Duck Farm is coming out of its litany of disasters

The last leg of the Brome Lake Ducks farm return to normalcy, after nearly two years of a trial by fire, will start with a corporate ground-breaking event in October at the Knowlton facility, leading to the reconstruction of the burnt-out facilities at the very beginning of 2018.

“After the July 2016 catastrophic fire in Knowlton that obliterated the administrative, accounting and computer facilities, the distribution centre and the boutique, and disabled three warehouses,” said Claude Trottier, president of Brome Lake Ducks, “there was no point in jumping into a rebuild without first finding alternative means of production. It was imperative that we guarantee the delivery of most of the usual lines of products and thus prevent a flight of clients and customers to national and international competitors. All this while close to 10,000 birds were attaining market-size daily and as many eggs were being laid. The “conveyor belt” could not be put on hold.”

At the same time, this disaster became an opportunity to rethink the business plan for the short and the long term, including increasing the capacity from 2 to 4 million birds a year, and eventually to 5 million, all bred and hatched in Knowlton. They would be raised to full size either here, or by contractors in such locations as Racine, Saint-Georges-de- Windsor and Upton. It was also a matter of preventing the grouping of too many “eggs” in any basket.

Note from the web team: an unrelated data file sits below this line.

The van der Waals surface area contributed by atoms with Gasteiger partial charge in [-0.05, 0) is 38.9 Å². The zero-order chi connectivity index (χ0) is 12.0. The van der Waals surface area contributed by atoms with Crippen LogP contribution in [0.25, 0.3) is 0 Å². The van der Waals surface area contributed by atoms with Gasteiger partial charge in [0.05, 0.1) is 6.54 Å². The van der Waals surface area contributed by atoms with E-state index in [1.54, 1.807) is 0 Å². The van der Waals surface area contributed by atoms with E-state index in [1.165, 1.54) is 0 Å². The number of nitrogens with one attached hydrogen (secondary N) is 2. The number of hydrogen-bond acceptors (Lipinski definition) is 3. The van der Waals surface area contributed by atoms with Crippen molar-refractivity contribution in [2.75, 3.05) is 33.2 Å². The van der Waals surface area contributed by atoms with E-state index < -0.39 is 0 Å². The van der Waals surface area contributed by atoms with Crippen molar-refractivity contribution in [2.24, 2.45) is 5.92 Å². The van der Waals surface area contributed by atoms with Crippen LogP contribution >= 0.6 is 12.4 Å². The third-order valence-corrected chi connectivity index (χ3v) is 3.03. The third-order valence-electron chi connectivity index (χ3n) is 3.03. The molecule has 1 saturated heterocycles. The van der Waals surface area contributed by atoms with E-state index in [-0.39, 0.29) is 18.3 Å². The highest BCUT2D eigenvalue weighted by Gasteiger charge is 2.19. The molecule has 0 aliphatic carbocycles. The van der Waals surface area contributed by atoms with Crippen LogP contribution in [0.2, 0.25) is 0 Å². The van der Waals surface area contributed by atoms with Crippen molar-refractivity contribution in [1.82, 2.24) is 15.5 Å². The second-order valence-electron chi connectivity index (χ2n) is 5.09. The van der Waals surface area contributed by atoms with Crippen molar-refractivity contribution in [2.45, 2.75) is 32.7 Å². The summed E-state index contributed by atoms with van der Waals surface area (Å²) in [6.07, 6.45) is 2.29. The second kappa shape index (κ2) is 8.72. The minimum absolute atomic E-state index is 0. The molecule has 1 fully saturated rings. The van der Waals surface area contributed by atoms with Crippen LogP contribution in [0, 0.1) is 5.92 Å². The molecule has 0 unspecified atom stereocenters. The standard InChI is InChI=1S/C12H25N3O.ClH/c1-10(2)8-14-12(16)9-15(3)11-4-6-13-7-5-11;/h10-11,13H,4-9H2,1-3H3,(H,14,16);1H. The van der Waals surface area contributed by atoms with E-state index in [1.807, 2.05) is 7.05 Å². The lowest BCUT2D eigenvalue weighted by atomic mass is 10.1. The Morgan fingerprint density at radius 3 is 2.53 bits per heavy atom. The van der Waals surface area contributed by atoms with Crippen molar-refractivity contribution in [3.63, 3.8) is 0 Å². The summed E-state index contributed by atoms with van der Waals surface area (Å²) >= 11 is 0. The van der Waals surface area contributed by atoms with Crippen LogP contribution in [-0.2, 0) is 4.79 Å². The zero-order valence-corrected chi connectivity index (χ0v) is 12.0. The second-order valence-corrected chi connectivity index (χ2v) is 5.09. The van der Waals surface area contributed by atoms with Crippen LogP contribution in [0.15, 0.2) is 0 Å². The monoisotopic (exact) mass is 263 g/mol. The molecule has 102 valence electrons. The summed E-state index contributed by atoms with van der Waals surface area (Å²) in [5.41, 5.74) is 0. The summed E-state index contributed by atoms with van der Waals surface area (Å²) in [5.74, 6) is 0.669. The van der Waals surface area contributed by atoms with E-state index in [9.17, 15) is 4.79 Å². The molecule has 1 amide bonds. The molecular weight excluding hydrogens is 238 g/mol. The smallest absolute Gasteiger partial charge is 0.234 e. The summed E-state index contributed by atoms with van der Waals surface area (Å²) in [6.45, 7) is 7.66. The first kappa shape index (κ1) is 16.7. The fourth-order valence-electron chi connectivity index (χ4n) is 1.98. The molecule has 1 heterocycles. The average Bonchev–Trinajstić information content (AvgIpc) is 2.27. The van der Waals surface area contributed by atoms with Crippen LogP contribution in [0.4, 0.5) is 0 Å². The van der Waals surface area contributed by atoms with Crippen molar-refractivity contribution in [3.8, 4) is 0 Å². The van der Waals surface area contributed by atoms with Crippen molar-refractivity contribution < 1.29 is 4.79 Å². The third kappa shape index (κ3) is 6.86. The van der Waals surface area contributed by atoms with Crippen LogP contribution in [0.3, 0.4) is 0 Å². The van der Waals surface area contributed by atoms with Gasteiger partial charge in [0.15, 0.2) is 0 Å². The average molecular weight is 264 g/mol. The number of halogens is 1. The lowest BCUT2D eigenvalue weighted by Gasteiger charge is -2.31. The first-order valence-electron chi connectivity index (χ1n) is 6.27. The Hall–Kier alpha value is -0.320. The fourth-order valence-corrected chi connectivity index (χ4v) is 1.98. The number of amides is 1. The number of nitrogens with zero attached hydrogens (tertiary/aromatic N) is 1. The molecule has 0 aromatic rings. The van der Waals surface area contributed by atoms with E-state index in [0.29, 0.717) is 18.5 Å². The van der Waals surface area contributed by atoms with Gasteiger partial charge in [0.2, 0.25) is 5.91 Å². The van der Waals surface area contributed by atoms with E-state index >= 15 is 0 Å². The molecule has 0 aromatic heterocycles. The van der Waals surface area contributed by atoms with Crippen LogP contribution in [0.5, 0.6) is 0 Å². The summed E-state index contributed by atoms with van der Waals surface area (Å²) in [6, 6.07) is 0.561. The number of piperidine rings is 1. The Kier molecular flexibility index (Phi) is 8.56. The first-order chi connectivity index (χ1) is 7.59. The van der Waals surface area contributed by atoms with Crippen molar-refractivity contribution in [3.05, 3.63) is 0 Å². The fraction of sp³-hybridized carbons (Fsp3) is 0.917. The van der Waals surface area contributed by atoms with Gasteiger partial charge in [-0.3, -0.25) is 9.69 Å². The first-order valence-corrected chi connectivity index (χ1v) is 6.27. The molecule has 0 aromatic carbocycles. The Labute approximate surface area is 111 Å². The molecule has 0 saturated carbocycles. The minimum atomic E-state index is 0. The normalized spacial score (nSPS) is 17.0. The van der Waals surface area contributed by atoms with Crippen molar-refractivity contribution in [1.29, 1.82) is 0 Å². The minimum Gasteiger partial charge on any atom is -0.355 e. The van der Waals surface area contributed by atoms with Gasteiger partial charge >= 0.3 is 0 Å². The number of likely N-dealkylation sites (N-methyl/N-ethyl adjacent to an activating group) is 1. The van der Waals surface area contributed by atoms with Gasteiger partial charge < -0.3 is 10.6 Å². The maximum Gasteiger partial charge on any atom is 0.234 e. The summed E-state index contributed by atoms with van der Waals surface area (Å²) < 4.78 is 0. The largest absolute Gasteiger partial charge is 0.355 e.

The bird-processing operations in the Asbestos plant were already in need of expansion. Luckily, thanks to the late-2015 acquisition of a nearby failed processing company, the equipment there and the lines of production were quickly spruced-up and brought to Brome Lake standards and those of government agencies, particularly the CFIA (Canadian Food Inspection Agency), and staff were trained in the technique of bird processing.

These alternative means entailed logistical nightmares, such as the transportation of live ducks to a processing facility in Indiana – think of the paperwork – that had excess capacity that no other plant on this side of the continent either here or in the U.S. could provide within 12 hours of driving. Also the ramping-up of local contractor operations, mainly in Quebec, was needed to pick-up the slack and supply them with feed prepared in the Knowlton facilities. Meanwhile, normal office operations, the boutique, and so on were run and continue to function, from seven trailers at the farm, for just a few more months.

As for the three fires within six months, (Racine, St-Camille, and Knowlton), they were most probably due to electrical and heating-system failures. All in all, the firm and its employees weathered the storm. There are still some 250 workers in Knowlton, though fewer in the processing operations, which are now all located in separate Asbestos facilities. Only some employees were willing to relocate there, an hour and a half away.